ATO focuses in on private company tax issues

Larger private groups are about to come under even more scrutiny from the Australian Taxation Office (ATO).

The ATO has announced that it’s now notifying larger private companies that they will be required to lodge the Reportable Tax Position (RTP) schedule with their income tax return for the 2020/21 financial year.

This significantly expands the tax disclosures that private companies need to make and will materially increase the possibility that the ATO will identify tax risks in a private group and select them for audit.

Private groups should view this as an opportunity to reassess the potential tax issues in their group and improve their approach to managing them.

The RTP is required to be lodged by private companies that have total business income for 2018/19 of either:

  • $250m or more; or
  • $25m or more and are a part of a private economic group with total business income over $250m.

This information is based on the 2019 tax returns.

Public companies and foreign owned companies are required to self-assess the need to lodge the RTP schedule for the 2020/21 income year. Large private companies will be required to self-assess their lodgement requirement from the 2021/22 income year.

There are three categories of RTP that need to be considered:

  • Category A – A position disclosed in the taxpayer’s income tax return that is as likely to be correct as incorrect, or less likely to be correct than incorrect
  • Category B – A position where uncertainty about taxes payable or recoverable is recognised and/or disclosed in the taxpayer’s or related party’s financial statements; and
  • Category C – A reportable arrangement, being any arrangement identified and listed by the ATO as high-risk.

The company and its public officer will need to be able to demonstrate that they have a reasonable basis for the disclosures they make in the RTP schedule.

Even if no RTPs are identified, the RTP schedule still needs to be lodged disclosing this “nil” position.

In addition to the 26 Category C arrangements that public companies and foreign owned companies are required to consider, private companies will also be required to consider four additional arrangements:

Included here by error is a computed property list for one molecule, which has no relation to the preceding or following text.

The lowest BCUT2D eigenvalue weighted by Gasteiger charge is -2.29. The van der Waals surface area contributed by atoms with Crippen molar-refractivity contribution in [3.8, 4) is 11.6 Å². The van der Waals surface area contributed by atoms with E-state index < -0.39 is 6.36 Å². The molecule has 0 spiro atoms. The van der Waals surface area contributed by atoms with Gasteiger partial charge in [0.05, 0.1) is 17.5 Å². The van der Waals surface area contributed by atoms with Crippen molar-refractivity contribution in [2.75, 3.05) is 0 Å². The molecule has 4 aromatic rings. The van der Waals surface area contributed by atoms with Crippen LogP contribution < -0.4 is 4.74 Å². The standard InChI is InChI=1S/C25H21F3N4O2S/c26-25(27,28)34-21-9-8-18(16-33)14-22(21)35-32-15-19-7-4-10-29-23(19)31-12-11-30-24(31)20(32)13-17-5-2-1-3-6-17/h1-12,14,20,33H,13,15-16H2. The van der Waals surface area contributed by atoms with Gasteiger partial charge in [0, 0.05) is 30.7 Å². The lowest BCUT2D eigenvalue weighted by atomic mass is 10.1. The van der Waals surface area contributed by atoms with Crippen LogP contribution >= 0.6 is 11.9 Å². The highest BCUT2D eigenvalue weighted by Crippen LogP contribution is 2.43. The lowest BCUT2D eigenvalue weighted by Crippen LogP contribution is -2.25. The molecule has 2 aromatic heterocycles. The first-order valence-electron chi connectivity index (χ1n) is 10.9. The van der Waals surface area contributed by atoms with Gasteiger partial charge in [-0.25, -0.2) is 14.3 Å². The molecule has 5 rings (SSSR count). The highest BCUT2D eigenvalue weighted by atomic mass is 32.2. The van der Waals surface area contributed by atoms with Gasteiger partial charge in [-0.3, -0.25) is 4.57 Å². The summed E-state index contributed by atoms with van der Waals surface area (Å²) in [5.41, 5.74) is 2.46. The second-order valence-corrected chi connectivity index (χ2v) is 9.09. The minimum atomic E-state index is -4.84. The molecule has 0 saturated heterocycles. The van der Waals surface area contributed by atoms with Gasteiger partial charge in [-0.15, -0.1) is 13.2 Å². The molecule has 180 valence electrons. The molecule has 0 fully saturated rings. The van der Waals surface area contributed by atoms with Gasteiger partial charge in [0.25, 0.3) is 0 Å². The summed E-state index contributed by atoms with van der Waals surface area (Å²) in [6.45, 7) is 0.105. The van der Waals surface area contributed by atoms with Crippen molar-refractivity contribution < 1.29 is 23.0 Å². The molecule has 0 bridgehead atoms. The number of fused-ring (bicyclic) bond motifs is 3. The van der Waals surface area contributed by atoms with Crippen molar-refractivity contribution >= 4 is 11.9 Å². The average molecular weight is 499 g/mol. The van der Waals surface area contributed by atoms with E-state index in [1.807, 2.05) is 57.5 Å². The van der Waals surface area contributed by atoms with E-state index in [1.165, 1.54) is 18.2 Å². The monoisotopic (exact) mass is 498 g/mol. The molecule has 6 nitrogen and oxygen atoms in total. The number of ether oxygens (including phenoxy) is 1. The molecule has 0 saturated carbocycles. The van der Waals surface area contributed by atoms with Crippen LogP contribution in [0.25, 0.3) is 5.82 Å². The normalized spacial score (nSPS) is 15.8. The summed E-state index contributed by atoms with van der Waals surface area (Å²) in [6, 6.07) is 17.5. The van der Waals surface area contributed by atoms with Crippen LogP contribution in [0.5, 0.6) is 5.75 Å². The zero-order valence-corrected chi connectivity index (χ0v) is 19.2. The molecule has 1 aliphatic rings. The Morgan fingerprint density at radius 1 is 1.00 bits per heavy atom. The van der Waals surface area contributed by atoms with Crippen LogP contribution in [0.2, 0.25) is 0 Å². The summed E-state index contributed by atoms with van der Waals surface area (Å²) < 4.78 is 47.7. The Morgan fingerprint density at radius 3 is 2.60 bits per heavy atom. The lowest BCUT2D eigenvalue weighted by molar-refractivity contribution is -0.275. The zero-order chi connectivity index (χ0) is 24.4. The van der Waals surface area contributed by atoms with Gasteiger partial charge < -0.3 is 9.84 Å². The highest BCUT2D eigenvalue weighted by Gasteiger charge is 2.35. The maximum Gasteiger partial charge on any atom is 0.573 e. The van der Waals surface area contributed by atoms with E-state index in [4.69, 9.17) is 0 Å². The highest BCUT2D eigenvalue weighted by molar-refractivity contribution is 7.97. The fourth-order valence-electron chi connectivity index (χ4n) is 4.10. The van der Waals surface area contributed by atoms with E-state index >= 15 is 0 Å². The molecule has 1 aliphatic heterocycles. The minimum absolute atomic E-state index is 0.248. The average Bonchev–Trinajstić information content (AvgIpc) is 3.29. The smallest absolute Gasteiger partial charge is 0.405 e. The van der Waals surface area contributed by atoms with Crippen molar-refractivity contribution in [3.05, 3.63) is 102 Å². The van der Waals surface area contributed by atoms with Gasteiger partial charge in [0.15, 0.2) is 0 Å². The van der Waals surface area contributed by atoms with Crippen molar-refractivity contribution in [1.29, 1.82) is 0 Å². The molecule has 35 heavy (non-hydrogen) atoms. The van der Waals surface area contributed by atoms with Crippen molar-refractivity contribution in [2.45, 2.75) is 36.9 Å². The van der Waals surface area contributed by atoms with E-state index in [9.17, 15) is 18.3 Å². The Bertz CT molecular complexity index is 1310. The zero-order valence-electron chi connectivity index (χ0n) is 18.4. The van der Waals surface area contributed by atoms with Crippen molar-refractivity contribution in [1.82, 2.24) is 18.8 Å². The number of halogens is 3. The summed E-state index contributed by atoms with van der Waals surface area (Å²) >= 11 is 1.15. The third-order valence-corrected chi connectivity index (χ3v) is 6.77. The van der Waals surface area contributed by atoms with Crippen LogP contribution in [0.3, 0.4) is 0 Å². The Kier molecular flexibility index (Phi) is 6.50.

• Division 7A focused arrangements, where loans are made to shareholders from subsidiary companies
  • CGT focused arrangements, where assets are transferred to a unit trust prior to disposal to a third party
  • Trustee shareholder focused arrangements including change of trustee and trust splitting; and
  • Foreign income tax offset arrangements where a credit is claimed in respect of tax paid on a foreign income or capital gain.

These disclosures reflect the four key tax risk areas identified by the ATO for private groups:

  • Division 7A (shareholder loans)
  • Business sales
  • Trusts; and
  • International transactions.

Additionally, there are a range of other risk areas that apply to both public and private groups. Key among these is transfer pricing. If a taxpayer does not have contemporaneous transfer pricing documentation that meets the requirements of the Australian tax laws, this will need to be disclosed to the ATO in the RTP schedule.

If you need to lodge a RTP or have concerns over potential tax risks in your business, please contact us.

ATO focuses in on private company tax issues

Greg Travers

Greg is the national leader of the Tax Services division. Recognised as one of Australia’s leading tax advisors, Greg has assisted countless businesses, individuals and families to deal with the often difficult situation of an ATO or State Revenue audit. Greg also specialises in international tax working with overseas businesses as they set up and operate in Australia, and assisting Australian businesses that are venturing overseas.

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